Updated:
Original:

What Is the Analogous Tennis Teaching Method?

Tennis pros Joe Perez and Kirk Moritz explain the analogous tennis teaching method in this Howcast video.

Transcript

I've been teaching this game for a very long time. More than I hate to admit. But what I've come to learn is, if you're a teacher and you're trying to teach someone anything, it's good to know what they know.

So often, when I get a student on the court I ask them what other sports do they play? What other disciplines have they mastered, if any? And, let's say I get a musician. Someone who plays the piano. So what I now go through my mind is I take out all the cards in my brain about how to teach tennis with music analogy.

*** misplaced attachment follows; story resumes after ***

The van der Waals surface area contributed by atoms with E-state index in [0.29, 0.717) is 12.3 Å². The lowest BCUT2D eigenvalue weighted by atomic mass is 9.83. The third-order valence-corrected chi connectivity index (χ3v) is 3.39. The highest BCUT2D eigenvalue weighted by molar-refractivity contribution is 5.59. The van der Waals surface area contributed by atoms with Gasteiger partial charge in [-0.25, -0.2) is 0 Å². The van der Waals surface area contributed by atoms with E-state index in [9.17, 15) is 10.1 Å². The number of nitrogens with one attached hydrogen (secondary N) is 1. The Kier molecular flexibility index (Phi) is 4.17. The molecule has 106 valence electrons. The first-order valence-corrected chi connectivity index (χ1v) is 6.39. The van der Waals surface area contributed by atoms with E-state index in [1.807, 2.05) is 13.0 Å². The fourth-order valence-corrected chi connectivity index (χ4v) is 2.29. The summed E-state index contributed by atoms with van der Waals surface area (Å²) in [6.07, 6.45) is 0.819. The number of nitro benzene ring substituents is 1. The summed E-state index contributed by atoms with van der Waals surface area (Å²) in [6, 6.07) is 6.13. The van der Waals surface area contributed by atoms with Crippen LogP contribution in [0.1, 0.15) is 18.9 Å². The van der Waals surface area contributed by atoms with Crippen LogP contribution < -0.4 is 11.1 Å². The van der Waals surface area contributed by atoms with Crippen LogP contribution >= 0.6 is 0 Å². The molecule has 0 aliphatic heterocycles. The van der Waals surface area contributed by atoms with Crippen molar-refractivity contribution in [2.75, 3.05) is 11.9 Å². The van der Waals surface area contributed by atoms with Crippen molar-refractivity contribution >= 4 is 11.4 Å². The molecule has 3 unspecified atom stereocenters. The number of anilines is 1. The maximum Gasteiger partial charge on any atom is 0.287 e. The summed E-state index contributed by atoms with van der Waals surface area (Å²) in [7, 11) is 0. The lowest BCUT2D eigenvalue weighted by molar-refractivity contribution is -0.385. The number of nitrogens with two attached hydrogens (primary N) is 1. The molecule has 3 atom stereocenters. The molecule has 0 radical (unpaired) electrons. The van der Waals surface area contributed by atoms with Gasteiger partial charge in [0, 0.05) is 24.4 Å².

For instance, I might tell them that hitting a tennis ball is often like plucking the key on a piano. You want to make that stroke of the tennis racquet like a whole note in tennis. Not an eighth note but a whole note. Okay? So I'm using this teaching, I call it the analogous teaching method. Find out what they know and use some of that knowledge to help them understand the game of tennis.

If I've got a skier who does a lot of skiing, I might talk about how when a really expert skier goes down the mountain, they barely look like they're moving. There's no superfluous moves.They've got great balance.They're just barely moving their hips. So what I tell them about tennis is that you want to get the best shot with the least amount of effort. And that's the goal. To have a nice, balanced, smooth swing with very little superfluous movement. And I'll use the analogy of the skier.

So that's the analogous teaching method.

Popular Categories